Coping with uncertainty
Being diagnosed with cancer can take away your sense of security, and leave you feeling uncertain about what’s ahead. This can be very frightening.
Feeling that we have some control over our lives gives us a sense of security and allows us to enjoy the things that we do. It’s natural to want to know what’s likely to happen to us next, so that we can make plans for the future.
Uncertainty can be one of the hardest feelings to deal with, and it may make you feel irritable, angry and frightened.
It can help to find out as much as possible about the illness and what’s likely to happen, as this can help reduce your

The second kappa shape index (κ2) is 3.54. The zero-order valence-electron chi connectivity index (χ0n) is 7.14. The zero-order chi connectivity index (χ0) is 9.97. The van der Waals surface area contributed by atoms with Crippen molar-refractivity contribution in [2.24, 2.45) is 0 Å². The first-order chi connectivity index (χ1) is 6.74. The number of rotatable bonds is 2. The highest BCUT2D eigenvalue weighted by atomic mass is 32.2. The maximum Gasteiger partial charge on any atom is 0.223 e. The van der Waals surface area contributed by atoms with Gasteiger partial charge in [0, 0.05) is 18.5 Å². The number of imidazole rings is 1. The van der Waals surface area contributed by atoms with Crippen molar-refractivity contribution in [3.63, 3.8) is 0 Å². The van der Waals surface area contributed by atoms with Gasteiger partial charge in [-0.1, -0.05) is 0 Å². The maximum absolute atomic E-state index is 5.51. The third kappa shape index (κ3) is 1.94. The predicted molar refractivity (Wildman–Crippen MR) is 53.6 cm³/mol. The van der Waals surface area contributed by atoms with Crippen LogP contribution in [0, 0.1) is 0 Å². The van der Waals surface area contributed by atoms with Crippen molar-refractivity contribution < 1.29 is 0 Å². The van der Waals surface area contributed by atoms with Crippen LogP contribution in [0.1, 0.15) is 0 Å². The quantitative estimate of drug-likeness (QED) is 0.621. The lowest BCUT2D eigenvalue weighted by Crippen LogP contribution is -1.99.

When I was first diagnosed with breast cancer I thought I was going to die within months, because no one explained the concept of ‘living with cancer’ to me at the time – this was something I had to find out for myself
stress. It’s best to discuss this with your doctors and nurses, as they know your situation and are involved in your treatment.
Try to be clear with them about what and how much you want to know. It can help to write a list of the questions you may want before you go.
You may find that doctors can’t answer your questions fully, or that their answers sound vague. For example, it’s often impossible for them to say for certain how effective a treatment will be. Doctors know approximately how many people will benefit from a certain treatment but they can’t predict the future for a particular person.
Many people find this uncertainty hard to live with. But there are certain things you can do to help.